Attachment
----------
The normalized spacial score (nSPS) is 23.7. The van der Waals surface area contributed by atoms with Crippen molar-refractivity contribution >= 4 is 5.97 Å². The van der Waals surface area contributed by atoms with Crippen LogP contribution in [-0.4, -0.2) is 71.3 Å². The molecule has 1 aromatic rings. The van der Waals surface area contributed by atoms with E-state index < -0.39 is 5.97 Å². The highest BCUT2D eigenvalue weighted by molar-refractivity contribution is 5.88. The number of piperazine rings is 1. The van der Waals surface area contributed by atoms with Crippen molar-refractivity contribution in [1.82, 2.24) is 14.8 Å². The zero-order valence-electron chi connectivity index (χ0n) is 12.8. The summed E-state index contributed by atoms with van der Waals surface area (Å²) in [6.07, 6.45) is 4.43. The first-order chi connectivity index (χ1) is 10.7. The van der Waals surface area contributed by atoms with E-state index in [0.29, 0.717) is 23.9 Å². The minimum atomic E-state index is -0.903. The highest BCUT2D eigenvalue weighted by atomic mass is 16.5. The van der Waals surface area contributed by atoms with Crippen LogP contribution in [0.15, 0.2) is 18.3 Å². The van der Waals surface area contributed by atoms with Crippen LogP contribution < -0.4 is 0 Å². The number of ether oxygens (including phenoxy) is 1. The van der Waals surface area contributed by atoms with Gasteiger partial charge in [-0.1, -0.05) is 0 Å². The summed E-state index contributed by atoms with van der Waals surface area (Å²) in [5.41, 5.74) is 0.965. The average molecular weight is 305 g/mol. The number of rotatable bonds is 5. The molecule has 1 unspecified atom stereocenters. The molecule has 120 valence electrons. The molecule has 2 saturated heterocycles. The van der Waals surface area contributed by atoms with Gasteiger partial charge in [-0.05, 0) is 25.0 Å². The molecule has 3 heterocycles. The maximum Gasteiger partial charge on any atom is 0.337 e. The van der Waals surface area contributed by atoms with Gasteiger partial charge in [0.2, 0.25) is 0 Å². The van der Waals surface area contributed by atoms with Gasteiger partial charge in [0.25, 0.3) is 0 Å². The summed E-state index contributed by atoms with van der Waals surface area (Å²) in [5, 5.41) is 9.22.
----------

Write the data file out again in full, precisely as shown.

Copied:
The normalized spacial score (nSPS) is 23.7. The van der Waals surface area contributed by atoms with Crippen molar-refractivity contribution >= 4 is 5.97 Å². The van der Waals surface area contributed by atoms with Crippen LogP contribution in [-0.4, -0.2) is 71.3 Å². The molecule has 1 aromatic rings. The van der Waals surface area contributed by atoms with E-state index < -0.39 is 5.97 Å². The highest BCUT2D eigenvalue weighted by molar-refractivity contribution is 5.88. The number of piperazine rings is 1. The van der Waals surface area contributed by atoms with Crippen molar-refractivity contribution in [1.82, 2.24) is 14.8 Å². The zero-order valence-electron chi connectivity index (χ0n) is 12.8. The summed E-state index contributed by atoms with van der Waals surface area (Å²) in [6.07, 6.45) is 4.43. The first-order chi connectivity index (χ1) is 10.7. The van der Waals surface area contributed by atoms with E-state index in [0.29, 0.717) is 23.9 Å². The minimum atomic E-state index is -0.903. The highest BCUT2D eigenvalue weighted by atomic mass is 16.5. The van der Waals surface area contributed by atoms with Crippen LogP contribution in [0.15, 0.2) is 18.3 Å². The van der Waals surface area contributed by atoms with Crippen LogP contribution < -0.4 is 0 Å². The number of ether oxygens (including phenoxy) is 1. The van der Waals surface area contributed by atoms with Gasteiger partial charge in [-0.1, -0.05) is 0 Å². The summed E-state index contributed by atoms with van der Waals surface area (Å²) in [5.41, 5.74) is 0.965. The average molecular weight is 305 g/mol. The number of rotatable bonds is 5. The molecule has 1 unspecified atom stereocenters. The molecule has 120 valence electrons. The molecule has 2 saturated heterocycles. The van der Waals surface area contributed by atoms with Gasteiger partial charge in [-0.05, 0) is 25.0 Å². The molecule has 3 heterocycles. The maximum Gasteiger partial charge on any atom is 0.337 e. The van der Waals surface area contributed by atoms with Gasteiger partial charge in [0.2, 0.25) is 0 Å². The van der Waals surface area contributed by atoms with Gasteiger partial charge in [0.25, 0.3) is 0 Å². The summed E-state index contributed by atoms with van der Waals surface area (Å²) in [5, 5.41) is 9.22.